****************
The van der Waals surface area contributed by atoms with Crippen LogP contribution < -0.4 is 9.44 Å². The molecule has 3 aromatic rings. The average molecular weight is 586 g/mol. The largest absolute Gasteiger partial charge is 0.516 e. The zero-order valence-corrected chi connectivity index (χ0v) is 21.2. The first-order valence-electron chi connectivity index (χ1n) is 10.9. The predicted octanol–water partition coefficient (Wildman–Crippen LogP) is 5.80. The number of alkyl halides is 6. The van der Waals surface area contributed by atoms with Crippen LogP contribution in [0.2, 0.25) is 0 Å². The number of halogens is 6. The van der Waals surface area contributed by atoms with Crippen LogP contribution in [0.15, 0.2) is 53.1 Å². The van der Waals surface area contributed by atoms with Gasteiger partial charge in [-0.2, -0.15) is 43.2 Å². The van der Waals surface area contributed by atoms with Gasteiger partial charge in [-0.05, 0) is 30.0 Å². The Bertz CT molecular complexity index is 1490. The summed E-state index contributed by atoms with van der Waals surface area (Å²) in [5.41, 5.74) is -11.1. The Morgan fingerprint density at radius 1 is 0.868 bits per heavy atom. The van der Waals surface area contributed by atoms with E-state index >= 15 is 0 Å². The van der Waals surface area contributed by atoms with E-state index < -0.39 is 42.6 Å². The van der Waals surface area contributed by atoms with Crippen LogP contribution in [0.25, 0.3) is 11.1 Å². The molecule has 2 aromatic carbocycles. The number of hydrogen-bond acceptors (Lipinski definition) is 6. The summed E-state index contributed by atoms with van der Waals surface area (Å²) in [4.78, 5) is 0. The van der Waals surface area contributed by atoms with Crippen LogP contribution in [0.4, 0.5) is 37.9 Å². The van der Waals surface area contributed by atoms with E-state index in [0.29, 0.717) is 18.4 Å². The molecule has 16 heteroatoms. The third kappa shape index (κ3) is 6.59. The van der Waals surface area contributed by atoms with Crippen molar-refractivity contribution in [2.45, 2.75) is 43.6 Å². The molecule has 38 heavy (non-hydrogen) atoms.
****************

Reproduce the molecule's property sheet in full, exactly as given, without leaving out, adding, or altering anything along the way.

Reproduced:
The van der Waals surface area contributed by atoms with Crippen LogP contribution < -0.4 is 9.44 Å². The molecule has 3 aromatic rings. The average molecular weight is 586 g/mol. The largest absolute Gasteiger partial charge is 0.516 e. The zero-order valence-corrected chi connectivity index (χ0v) is 21.2. The first-order valence-electron chi connectivity index (χ1n) is 10.9. The predicted octanol–water partition coefficient (Wildman–Crippen LogP) is 5.80. The number of alkyl halides is 6. The van der Waals surface area contributed by atoms with Crippen LogP contribution in [0.2, 0.25) is 0 Å². The number of halogens is 6. The van der Waals surface area contributed by atoms with Crippen LogP contribution in [0.15, 0.2) is 53.1 Å². The van der Waals surface area contributed by atoms with Gasteiger partial charge in [-0.2, -0.15) is 43.2 Å². The van der Waals surface area contributed by atoms with Gasteiger partial charge in [-0.05, 0) is 30.0 Å². The Bertz CT molecular complexity index is 1490. The summed E-state index contributed by atoms with van der Waals surface area (Å²) in [5.41, 5.74) is -11.1. The Morgan fingerprint density at radius 1 is 0.868 bits per heavy atom. The van der Waals surface area contributed by atoms with E-state index >= 15 is 0 Å². The van der Waals surface area contributed by atoms with E-state index < -0.39 is 42.6 Å². The van der Waals surface area contributed by atoms with Crippen LogP contribution in [0.25, 0.3) is 11.1 Å². The molecule has 2 aromatic carbocycles. The number of hydrogen-bond acceptors (Lipinski definition) is 6. The summed E-state index contributed by atoms with van der Waals surface area (Å²) in [4.78, 5) is 0. The van der Waals surface area contributed by atoms with Crippen LogP contribution in [0.4, 0.5) is 37.9 Å². The van der Waals surface area contributed by atoms with E-state index in [0.29, 0.717) is 18.4 Å². The molecule has 16 heteroatoms. The third kappa shape index (κ3) is 6.59. The van der Waals surface area contributed by atoms with Crippen molar-refractivity contribution in [2.45, 2.75) is 43.6 Å². The molecule has 38 heavy (non-hydrogen) atoms.